A Chest of Angels

1'I have always felt that desolation,
2that hell itself, is most powerfully expressed
3in an uninhabited natural landscape
4at its bleakest.'
5                                - Anthony Hecht
61.
7To each his own hell. Mine was an uninhabited
8landscape as far from nature as you can get
9without actually leaving the planet, a man-made
10moon waste on Sixth Avenue in Brooklyn,
11fired in the sun's kiln through unending
12afternoons when I was nine or ten.
13I can never get the whole scene put together
14in my head, thanks to whatever guardian
15spirit flags down potentially dangerous
16intruders on the verge of memory,
17but parts of me hold parts of it: my ears
18play out the hissing wires' repeated rise
19and fall, dry waves breaking above pavement;
20my nostrils chafe where fumes of gasoline
21weep from soft tarred patches in the asphalt;
22through a chainlink grid, my eyes take in
23some lot's trapped beach, its black sand an amalgam
24of gravel, soot, and broken glass; or they blink
25in sequence with the traffic light's perpetual
26solitaire at a carless intersection,
27flicking over greens, ambers, reds;
28my hands remember enough not to touch
29the shut steel trap doors of delivery chutes
30where air trembles over surfaces
31as at their beginnings in a furnace.
32What fills my mind to bursting is emptiness,
33the spirit of inverted Genesis
34transforming light and water's urge towards fullness
35into a miracle of unearthly loss.
362.
37Sentries, a pair of gasoline pumps napped.
38Their rubber arms dangled groundwards and looped
39back up, hanging slack from the brass lapel
40their trigger-fingers hooked at shoulder height.
41They were no angels, but kept the gate of hell
42whenever I made visits to the angels.
43Behind them, next to a roll-up garage door
44always rolled up, with an invisible car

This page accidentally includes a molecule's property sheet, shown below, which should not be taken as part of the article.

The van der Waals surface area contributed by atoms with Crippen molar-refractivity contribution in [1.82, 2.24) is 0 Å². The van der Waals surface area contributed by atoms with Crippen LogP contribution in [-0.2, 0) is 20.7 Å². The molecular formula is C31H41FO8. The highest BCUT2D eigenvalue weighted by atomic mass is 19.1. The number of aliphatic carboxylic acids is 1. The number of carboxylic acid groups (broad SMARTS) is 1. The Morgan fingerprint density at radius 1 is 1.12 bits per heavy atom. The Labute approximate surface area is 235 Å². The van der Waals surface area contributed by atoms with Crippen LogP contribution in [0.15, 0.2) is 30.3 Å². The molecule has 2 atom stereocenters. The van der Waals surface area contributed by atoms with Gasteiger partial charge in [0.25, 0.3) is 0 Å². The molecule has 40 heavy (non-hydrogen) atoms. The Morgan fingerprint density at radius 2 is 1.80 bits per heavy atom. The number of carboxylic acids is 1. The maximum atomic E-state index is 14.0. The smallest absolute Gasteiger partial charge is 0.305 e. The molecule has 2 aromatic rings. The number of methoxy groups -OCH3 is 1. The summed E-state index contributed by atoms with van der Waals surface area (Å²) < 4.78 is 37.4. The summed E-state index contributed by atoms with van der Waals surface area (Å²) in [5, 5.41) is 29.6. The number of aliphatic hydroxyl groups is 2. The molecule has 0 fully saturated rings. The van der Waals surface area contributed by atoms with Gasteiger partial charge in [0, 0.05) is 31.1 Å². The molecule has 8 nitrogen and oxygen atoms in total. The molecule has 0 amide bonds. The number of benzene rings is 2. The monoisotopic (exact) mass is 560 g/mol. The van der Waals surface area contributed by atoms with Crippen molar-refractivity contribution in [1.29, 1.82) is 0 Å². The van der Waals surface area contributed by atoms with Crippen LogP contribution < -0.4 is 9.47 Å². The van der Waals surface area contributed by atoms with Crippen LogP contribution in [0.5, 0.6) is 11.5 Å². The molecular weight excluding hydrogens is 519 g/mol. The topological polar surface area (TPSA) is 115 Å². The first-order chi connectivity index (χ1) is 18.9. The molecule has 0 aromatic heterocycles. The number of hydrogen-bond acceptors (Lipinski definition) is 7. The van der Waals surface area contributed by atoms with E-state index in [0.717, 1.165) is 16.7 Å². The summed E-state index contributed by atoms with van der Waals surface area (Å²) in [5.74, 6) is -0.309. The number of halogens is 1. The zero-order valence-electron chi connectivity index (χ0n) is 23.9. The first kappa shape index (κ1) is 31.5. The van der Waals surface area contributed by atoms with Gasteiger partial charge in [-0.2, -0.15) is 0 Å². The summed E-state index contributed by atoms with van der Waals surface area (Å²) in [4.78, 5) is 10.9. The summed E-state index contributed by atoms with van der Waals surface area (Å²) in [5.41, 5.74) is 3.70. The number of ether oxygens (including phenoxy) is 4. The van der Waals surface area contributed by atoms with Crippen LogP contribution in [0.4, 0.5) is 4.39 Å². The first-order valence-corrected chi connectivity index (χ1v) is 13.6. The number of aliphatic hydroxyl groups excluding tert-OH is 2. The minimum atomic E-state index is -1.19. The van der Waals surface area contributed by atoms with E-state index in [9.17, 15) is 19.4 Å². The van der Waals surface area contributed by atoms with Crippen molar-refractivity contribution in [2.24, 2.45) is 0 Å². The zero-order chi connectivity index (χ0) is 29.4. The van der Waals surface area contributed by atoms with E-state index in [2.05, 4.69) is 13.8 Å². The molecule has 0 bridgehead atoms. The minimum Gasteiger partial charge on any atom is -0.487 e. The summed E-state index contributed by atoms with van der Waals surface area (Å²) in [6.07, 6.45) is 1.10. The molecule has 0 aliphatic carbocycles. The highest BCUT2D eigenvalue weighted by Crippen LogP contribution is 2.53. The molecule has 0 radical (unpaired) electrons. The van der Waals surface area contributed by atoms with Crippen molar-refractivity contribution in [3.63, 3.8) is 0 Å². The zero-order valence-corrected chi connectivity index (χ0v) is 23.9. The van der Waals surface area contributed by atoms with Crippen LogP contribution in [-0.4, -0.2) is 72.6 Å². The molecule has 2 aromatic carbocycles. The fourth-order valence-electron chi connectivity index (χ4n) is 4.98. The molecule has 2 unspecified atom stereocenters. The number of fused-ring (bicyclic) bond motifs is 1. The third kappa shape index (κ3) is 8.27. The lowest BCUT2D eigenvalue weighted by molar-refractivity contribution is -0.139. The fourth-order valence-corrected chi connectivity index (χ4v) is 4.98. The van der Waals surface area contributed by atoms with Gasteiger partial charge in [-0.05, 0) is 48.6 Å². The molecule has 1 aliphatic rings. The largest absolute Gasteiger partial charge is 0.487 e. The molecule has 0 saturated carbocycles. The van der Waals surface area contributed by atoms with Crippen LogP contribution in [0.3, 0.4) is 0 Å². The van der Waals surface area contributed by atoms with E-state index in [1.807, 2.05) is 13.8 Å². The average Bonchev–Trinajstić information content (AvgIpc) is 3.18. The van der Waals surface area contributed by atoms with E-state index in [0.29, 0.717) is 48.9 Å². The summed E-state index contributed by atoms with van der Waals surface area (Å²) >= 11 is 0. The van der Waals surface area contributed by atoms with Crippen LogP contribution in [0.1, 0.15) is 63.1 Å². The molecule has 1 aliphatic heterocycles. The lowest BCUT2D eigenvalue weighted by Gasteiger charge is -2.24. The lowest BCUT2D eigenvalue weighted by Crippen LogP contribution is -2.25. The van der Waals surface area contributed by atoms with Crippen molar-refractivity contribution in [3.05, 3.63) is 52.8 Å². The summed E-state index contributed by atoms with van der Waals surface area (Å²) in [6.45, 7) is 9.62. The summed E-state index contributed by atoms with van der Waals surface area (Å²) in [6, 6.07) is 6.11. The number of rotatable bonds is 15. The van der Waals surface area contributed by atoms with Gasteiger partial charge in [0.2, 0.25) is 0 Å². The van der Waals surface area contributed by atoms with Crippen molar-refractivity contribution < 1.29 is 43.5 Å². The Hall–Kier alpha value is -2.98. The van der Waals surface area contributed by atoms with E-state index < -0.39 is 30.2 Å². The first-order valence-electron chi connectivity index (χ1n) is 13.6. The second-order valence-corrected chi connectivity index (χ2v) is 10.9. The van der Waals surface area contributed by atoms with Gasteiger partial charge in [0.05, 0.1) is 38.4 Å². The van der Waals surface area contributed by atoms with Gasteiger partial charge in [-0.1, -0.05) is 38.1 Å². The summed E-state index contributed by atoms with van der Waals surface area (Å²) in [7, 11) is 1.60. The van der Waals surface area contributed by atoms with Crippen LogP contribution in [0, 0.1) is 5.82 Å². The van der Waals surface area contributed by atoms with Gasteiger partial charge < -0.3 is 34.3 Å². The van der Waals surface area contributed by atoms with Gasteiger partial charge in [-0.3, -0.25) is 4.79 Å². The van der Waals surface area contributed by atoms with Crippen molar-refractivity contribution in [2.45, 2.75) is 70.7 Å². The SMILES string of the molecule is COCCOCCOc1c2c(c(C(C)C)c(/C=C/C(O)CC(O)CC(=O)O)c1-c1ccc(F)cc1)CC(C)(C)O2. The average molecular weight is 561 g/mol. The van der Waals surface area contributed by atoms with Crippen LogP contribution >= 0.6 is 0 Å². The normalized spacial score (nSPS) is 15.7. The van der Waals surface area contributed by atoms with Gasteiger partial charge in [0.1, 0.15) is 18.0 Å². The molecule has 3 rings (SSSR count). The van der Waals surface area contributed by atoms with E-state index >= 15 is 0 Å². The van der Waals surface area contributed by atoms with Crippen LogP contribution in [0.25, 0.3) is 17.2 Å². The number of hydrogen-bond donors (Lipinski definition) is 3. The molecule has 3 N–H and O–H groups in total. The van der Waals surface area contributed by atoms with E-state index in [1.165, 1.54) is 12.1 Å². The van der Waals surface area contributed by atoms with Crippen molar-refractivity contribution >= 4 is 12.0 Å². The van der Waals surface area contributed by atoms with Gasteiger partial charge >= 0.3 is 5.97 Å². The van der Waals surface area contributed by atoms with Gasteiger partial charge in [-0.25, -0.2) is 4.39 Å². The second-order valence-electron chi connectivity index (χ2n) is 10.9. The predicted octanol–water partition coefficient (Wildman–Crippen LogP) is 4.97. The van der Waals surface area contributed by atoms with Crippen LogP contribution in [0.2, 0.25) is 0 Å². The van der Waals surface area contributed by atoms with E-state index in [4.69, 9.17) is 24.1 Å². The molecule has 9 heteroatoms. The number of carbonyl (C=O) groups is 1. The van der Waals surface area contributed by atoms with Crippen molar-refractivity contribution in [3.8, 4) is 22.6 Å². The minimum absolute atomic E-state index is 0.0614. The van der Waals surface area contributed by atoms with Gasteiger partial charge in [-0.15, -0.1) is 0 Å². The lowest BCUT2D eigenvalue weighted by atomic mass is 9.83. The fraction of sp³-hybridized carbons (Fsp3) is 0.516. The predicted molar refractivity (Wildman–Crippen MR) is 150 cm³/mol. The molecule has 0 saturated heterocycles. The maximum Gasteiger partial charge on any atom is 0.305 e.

45always risen above the stone lintel
46on the hydraulic lift, a soft drink cooler
47sat coffin-like against the stucco wall.
48And always songs from a hidden radio
49promised cool mountain rivers to the hot
50flat city: somebody else must have listened,
51but I never saw a soul in all my visits.
52The angels' wings fluttered the moment I raised
53the lid, a potent shimmer, as if the sun
54itself shone from the chest, not its reflections
55playing off the steel bars and icy waters.
56The angels sat in rows between the bars,
58of their glass capes: the bluish, scalloped whorl
59of cherubim, the powers' straight sheer crystal,
60the emerald flare of flaming seraphim --
61all emissaries from the sky-washed shore
62of heaven. To put a coin in the dispenser,
63slide one of them along its plated channel
64and lift it free through the chest's narrow gate --
65to kiss the cold stars of its distillation --
66was not important; it was only important
67to see the angels swimming in the glitter
68and dip my fingers in their flickering water
69at the centre of that man-made desert,
70knowing that they were man-made, and might shatter.

Notes

57] chevroned: arranged in right angles. Back to Line
Publication Notes: 
Midland Swimmer (London, Ontario: Brick Books, 1996): 97.
RPO poem Editors: 
Ian Lancashire
Special Copyright: 

<b>This poem cannot be published anywhere without the written consent of John Reibetanz or the Brick Books permissions department.</b>